Maintenance Legislation 2015
The most significant package of domestic relations legislation since passage of the Child Support Standards Act of 1989 (CSSA) was signed into law on August 13, 2010 by Governor David Paterson.
This monograph will delineate and describe the new changes in the law and attempt to anticipate some of the issues that will confront bench and bar. It will also endeavor to suggest possible resolutions for some of those issues, recognizing – and, yes, this is by way of disclaimer – that the courts have been so chaotic in recent years that any attempt at prediction is undertaken at extreme peril.
What is written here is by no means intended as “the last word” on anything. Indeed, it does not even qualify as an “intermediate word.” It makes no pretense that it is definitive. Indeed, there can be no definitive analysis of a law that has yet to go into effect and hit the intellectual meat-grinder of litigation wherein consistency is indeed the “hobgoblin of little minds,” to borrow Emerson’s splendid phrase. It purports to be no more than a beginning, a starting point for thought about the issues that will confront both bench and bar in fleshing out the skeletal statute that has delivered no-fault divorce to New York and in trying to make sense out of the labyrinth of the temporary maintenance provisions enacted this year.
Certainly, this monograph leaves depths unplumbed. That is the inevitable compromise between the imperative of timeliness and the desire to explore every possible nook and cranny of the philosophical, substantive and procedural issues lurking within the new law.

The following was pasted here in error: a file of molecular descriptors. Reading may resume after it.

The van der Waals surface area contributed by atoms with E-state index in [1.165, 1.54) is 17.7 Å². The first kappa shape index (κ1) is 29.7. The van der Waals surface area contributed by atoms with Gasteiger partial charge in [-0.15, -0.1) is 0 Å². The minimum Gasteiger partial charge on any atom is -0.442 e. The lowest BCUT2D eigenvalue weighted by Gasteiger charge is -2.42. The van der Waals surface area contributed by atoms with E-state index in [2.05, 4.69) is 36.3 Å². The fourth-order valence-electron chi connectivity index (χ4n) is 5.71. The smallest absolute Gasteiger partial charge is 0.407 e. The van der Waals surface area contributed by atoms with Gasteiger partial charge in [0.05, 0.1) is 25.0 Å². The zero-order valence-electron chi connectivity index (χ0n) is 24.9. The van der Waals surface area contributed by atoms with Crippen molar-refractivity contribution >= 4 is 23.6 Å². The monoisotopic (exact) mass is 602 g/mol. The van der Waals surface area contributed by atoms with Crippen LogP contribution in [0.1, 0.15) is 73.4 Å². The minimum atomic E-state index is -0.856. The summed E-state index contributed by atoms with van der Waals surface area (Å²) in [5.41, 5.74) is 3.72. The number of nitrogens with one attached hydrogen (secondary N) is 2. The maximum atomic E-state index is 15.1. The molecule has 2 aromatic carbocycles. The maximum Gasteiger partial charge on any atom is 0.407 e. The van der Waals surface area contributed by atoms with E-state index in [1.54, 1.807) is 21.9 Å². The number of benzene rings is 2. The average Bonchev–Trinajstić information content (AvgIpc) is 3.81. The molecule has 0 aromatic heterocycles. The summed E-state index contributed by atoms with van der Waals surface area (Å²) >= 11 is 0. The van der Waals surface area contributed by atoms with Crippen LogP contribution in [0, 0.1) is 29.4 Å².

Not all of the new statutory language merits the same depth of coverage. In the case of the new no-fault ground, we will look to other jurisdictions for guidance to see how other courts have addressed some of the important issues over the past four decades. One would expect the New York courts to do likewise as they go about the business of interpreting and applying the new no-fault ground.
The new temporary maintenance scheme is best explained simply by parsing it out and will best be understood through examples of the computations required. Several are provided. In depth discussion of most of the statutory factors set forth throughout is not required because in most instances they are carry-overs or reiterations of existing criteria. Also, many of the provisions of the temporary maintenance statute parallel the Child Support Standards Act. For these, simply identifying their presence is sufficient as the practitioner is already familiar with them from child support practice. Where incongruities exist, they will be identified as they are encountered.
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